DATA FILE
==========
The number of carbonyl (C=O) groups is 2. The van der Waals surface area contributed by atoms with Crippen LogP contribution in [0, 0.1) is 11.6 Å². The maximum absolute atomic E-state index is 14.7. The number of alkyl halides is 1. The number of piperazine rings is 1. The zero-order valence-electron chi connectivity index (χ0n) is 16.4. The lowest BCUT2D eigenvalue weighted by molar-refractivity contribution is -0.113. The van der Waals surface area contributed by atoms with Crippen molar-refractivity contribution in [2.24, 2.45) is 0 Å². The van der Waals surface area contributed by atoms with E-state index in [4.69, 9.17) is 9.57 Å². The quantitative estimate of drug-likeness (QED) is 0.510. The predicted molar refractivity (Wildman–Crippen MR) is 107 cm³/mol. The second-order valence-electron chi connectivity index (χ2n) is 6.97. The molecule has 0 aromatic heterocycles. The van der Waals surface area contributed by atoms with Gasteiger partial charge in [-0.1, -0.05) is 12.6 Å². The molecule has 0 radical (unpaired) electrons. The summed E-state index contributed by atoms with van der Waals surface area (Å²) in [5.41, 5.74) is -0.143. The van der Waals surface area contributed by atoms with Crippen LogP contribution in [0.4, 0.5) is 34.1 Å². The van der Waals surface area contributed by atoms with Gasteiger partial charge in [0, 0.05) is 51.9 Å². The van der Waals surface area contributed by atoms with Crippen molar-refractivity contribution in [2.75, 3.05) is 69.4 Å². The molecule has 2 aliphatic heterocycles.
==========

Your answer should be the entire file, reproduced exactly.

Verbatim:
The number of carbonyl (C=O) groups is 2. The van der Waals surface area contributed by atoms with Crippen LogP contribution in [0, 0.1) is 11.6 Å². The maximum absolute atomic E-state index is 14.7. The number of alkyl halides is 1. The number of piperazine rings is 1. The zero-order valence-electron chi connectivity index (χ0n) is 16.4. The lowest BCUT2D eigenvalue weighted by molar-refractivity contribution is -0.113. The van der Waals surface area contributed by atoms with Crippen molar-refractivity contribution in [2.24, 2.45) is 0 Å². The van der Waals surface area contributed by atoms with E-state index in [4.69, 9.17) is 9.57 Å². The quantitative estimate of drug-likeness (QED) is 0.510. The predicted molar refractivity (Wildman–Crippen MR) is 107 cm³/mol. The second-order valence-electron chi connectivity index (χ2n) is 6.97. The molecule has 0 aromatic heterocycles. The van der Waals surface area contributed by atoms with Gasteiger partial charge in [-0.1, -0.05) is 12.6 Å². The molecule has 0 radical (unpaired) electrons. The summed E-state index contributed by atoms with van der Waals surface area (Å²) in [5.41, 5.74) is -0.143. The van der Waals surface area contributed by atoms with Crippen LogP contribution in [0.4, 0.5) is 34.1 Å². The van der Waals surface area contributed by atoms with Gasteiger partial charge in [0, 0.05) is 51.9 Å². The van der Waals surface area contributed by atoms with Crippen molar-refractivity contribution in [2.75, 3.05) is 69.4 Å². The molecule has 2 aliphatic heterocycles.